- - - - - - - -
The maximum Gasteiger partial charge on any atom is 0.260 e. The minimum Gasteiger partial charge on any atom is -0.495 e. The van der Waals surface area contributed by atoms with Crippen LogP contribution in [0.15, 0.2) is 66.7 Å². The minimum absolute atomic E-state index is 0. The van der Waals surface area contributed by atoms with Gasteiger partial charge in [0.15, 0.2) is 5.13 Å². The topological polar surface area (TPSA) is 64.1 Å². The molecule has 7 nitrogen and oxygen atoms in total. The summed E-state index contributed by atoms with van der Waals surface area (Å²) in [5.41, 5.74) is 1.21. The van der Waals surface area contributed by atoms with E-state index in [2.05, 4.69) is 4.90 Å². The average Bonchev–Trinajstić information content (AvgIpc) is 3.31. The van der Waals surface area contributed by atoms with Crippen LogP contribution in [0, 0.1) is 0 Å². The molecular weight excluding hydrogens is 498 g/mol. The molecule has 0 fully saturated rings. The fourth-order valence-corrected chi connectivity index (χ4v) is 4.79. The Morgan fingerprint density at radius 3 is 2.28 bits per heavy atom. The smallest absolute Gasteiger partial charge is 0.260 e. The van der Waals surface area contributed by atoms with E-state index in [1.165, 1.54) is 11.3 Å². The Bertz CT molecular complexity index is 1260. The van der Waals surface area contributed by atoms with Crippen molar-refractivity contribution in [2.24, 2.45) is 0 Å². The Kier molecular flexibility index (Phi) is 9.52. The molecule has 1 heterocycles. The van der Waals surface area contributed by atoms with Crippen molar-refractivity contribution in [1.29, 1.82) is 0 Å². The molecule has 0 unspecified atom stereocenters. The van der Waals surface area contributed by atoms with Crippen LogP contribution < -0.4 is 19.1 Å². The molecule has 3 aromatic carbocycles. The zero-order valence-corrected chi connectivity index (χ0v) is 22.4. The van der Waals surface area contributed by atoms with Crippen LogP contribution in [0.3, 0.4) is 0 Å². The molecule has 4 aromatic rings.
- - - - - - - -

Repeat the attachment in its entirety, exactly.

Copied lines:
The maximum Gasteiger partial charge on any atom is 0.260 e. The minimum Gasteiger partial charge on any atom is -0.495 e. The van der Waals surface area contributed by atoms with Crippen LogP contribution in [0.15, 0.2) is 66.7 Å². The minimum absolute atomic E-state index is 0. The van der Waals surface area contributed by atoms with Gasteiger partial charge in [0.15, 0.2) is 5.13 Å². The topological polar surface area (TPSA) is 64.1 Å². The molecule has 7 nitrogen and oxygen atoms in total. The summed E-state index contributed by atoms with van der Waals surface area (Å²) in [5.41, 5.74) is 1.21. The van der Waals surface area contributed by atoms with E-state index in [2.05, 4.69) is 4.90 Å². The average Bonchev–Trinajstić information content (AvgIpc) is 3.31. The van der Waals surface area contributed by atoms with Crippen LogP contribution in [0, 0.1) is 0 Å². The molecular weight excluding hydrogens is 498 g/mol. The molecule has 0 fully saturated rings. The fourth-order valence-corrected chi connectivity index (χ4v) is 4.79. The Morgan fingerprint density at radius 3 is 2.28 bits per heavy atom. The smallest absolute Gasteiger partial charge is 0.260 e. The van der Waals surface area contributed by atoms with E-state index in [1.165, 1.54) is 11.3 Å². The Bertz CT molecular complexity index is 1260. The van der Waals surface area contributed by atoms with Crippen molar-refractivity contribution in [2.24, 2.45) is 0 Å². The Kier molecular flexibility index (Phi) is 9.52. The molecule has 1 heterocycles. The van der Waals surface area contributed by atoms with Crippen molar-refractivity contribution in [1.29, 1.82) is 0 Å². The molecule has 0 unspecified atom stereocenters. The van der Waals surface area contributed by atoms with Crippen LogP contribution < -0.4 is 19.1 Å². The molecule has 3 aromatic carbocycles. The zero-order valence-corrected chi connectivity index (χ0v) is 22.4. The van der Waals surface area contributed by atoms with Crippen LogP contribution in [0.3, 0.4) is 0 Å². The molecule has 4 aromatic rings.